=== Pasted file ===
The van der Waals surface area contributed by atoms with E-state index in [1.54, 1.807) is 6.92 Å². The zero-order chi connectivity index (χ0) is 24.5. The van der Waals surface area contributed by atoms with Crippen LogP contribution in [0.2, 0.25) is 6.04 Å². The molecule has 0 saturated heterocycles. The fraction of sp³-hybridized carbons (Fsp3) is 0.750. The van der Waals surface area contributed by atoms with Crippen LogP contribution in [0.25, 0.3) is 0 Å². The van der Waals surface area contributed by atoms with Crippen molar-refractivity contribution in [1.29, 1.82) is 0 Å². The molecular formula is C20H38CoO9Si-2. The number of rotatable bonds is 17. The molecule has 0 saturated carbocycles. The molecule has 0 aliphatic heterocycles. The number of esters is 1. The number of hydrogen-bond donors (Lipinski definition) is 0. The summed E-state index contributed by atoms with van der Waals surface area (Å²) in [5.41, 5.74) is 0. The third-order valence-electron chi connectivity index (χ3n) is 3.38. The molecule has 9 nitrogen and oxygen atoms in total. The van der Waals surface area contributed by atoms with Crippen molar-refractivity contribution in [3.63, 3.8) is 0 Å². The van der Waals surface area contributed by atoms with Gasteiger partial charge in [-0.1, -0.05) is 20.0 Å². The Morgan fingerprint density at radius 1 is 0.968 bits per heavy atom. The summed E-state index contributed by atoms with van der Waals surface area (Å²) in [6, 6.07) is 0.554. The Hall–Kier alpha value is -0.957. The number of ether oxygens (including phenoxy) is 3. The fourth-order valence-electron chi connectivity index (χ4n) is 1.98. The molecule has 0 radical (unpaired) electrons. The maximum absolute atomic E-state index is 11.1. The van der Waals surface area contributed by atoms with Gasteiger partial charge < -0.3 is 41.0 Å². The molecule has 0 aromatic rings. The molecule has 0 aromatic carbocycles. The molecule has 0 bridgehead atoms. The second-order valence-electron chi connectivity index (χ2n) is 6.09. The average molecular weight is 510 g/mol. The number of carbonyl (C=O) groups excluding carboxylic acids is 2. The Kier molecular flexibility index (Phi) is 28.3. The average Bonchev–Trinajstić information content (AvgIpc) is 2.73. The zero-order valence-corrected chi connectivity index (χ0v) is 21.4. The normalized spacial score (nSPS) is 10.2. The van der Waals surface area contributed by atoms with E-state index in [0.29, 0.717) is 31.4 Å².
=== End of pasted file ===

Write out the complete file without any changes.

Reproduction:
The van der Waals surface area contributed by atoms with E-state index in [1.54, 1.807) is 6.92 Å². The zero-order chi connectivity index (χ0) is 24.5. The van der Waals surface area contributed by atoms with Crippen LogP contribution in [0.2, 0.25) is 6.04 Å². The molecule has 0 saturated heterocycles. The fraction of sp³-hybridized carbons (Fsp3) is 0.750. The van der Waals surface area contributed by atoms with Crippen LogP contribution in [0.25, 0.3) is 0 Å². The van der Waals surface area contributed by atoms with Crippen molar-refractivity contribution in [1.29, 1.82) is 0 Å². The molecular formula is C20H38CoO9Si-2. The number of rotatable bonds is 17. The molecule has 0 saturated carbocycles. The molecule has 0 aliphatic heterocycles. The number of esters is 1. The number of hydrogen-bond donors (Lipinski definition) is 0. The summed E-state index contributed by atoms with van der Waals surface area (Å²) in [5.41, 5.74) is 0. The third-order valence-electron chi connectivity index (χ3n) is 3.38. The molecule has 9 nitrogen and oxygen atoms in total. The van der Waals surface area contributed by atoms with Crippen molar-refractivity contribution in [3.63, 3.8) is 0 Å². The van der Waals surface area contributed by atoms with Gasteiger partial charge in [-0.1, -0.05) is 20.0 Å². The Morgan fingerprint density at radius 1 is 0.968 bits per heavy atom. The summed E-state index contributed by atoms with van der Waals surface area (Å²) in [6, 6.07) is 0.554. The Hall–Kier alpha value is -0.957. The number of ether oxygens (including phenoxy) is 3. The fourth-order valence-electron chi connectivity index (χ4n) is 1.98. The molecule has 0 radical (unpaired) electrons. The maximum absolute atomic E-state index is 11.1. The van der Waals surface area contributed by atoms with Gasteiger partial charge < -0.3 is 41.0 Å². The molecule has 0 aromatic rings. The molecule has 0 aromatic carbocycles. The molecule has 0 bridgehead atoms. The second-order valence-electron chi connectivity index (χ2n) is 6.09. The average molecular weight is 510 g/mol. The number of carbonyl (C=O) groups excluding carboxylic acids is 2. The Kier molecular flexibility index (Phi) is 28.3. The average Bonchev–Trinajstić information content (AvgIpc) is 2.73. The zero-order valence-corrected chi connectivity index (χ0v) is 21.4. The normalized spacial score (nSPS) is 10.2. The van der Waals surface area contributed by atoms with E-state index in [0.29, 0.717) is 31.4 Å².